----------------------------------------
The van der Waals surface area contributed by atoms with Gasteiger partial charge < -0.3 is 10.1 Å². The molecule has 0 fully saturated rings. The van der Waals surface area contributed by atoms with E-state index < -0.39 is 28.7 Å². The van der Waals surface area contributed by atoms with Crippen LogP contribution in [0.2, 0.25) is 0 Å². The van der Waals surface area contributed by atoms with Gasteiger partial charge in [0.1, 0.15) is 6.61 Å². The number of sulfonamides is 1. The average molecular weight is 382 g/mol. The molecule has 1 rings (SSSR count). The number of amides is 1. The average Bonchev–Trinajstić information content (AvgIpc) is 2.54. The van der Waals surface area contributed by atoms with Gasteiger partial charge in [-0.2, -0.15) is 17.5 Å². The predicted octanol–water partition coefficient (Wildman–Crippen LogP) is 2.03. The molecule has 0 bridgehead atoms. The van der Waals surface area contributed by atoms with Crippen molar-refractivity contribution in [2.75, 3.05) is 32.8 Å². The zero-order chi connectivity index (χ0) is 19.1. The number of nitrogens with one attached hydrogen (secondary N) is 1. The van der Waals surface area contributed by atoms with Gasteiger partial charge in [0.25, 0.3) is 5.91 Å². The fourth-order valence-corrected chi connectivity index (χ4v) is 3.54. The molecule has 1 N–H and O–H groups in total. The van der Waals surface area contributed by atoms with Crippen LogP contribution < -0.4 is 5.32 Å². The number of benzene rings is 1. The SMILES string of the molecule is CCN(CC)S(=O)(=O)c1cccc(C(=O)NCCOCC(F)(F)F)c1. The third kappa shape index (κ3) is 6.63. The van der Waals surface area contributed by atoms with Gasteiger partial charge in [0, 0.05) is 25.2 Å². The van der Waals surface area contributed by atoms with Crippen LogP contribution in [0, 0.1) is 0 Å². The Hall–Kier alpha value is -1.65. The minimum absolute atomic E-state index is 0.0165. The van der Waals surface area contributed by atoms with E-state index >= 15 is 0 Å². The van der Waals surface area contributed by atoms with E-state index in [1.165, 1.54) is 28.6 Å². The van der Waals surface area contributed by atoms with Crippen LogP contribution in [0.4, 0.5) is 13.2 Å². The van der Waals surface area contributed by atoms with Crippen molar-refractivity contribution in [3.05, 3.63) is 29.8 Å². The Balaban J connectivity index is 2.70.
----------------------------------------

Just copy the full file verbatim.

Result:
The van der Waals surface area contributed by atoms with Gasteiger partial charge < -0.3 is 10.1 Å². The molecule has 0 fully saturated rings. The van der Waals surface area contributed by atoms with E-state index < -0.39 is 28.7 Å². The van der Waals surface area contributed by atoms with Crippen LogP contribution in [0.2, 0.25) is 0 Å². The van der Waals surface area contributed by atoms with Gasteiger partial charge in [0.1, 0.15) is 6.61 Å². The number of sulfonamides is 1. The average molecular weight is 382 g/mol. The molecule has 1 rings (SSSR count). The number of amides is 1. The average Bonchev–Trinajstić information content (AvgIpc) is 2.54. The van der Waals surface area contributed by atoms with Gasteiger partial charge in [-0.2, -0.15) is 17.5 Å². The predicted octanol–water partition coefficient (Wildman–Crippen LogP) is 2.03. The molecule has 0 bridgehead atoms. The van der Waals surface area contributed by atoms with Crippen molar-refractivity contribution in [2.75, 3.05) is 32.8 Å². The zero-order chi connectivity index (χ0) is 19.1. The number of nitrogens with one attached hydrogen (secondary N) is 1. The van der Waals surface area contributed by atoms with Gasteiger partial charge in [0.25, 0.3) is 5.91 Å². The fourth-order valence-corrected chi connectivity index (χ4v) is 3.54. The molecule has 1 N–H and O–H groups in total. The van der Waals surface area contributed by atoms with Crippen LogP contribution < -0.4 is 5.32 Å². The number of benzene rings is 1. The SMILES string of the molecule is CCN(CC)S(=O)(=O)c1cccc(C(=O)NCCOCC(F)(F)F)c1. The third kappa shape index (κ3) is 6.63. The van der Waals surface area contributed by atoms with Gasteiger partial charge in [0, 0.05) is 25.2 Å². The van der Waals surface area contributed by atoms with Crippen LogP contribution in [0, 0.1) is 0 Å². The Hall–Kier alpha value is -1.65. The minimum absolute atomic E-state index is 0.0165. The van der Waals surface area contributed by atoms with E-state index >= 15 is 0 Å². The van der Waals surface area contributed by atoms with E-state index in [1.165, 1.54) is 28.6 Å². The van der Waals surface area contributed by atoms with Crippen LogP contribution in [0.4, 0.5) is 13.2 Å². The van der Waals surface area contributed by atoms with Crippen molar-refractivity contribution in [3.05, 3.63) is 29.8 Å². The Balaban J connectivity index is 2.70.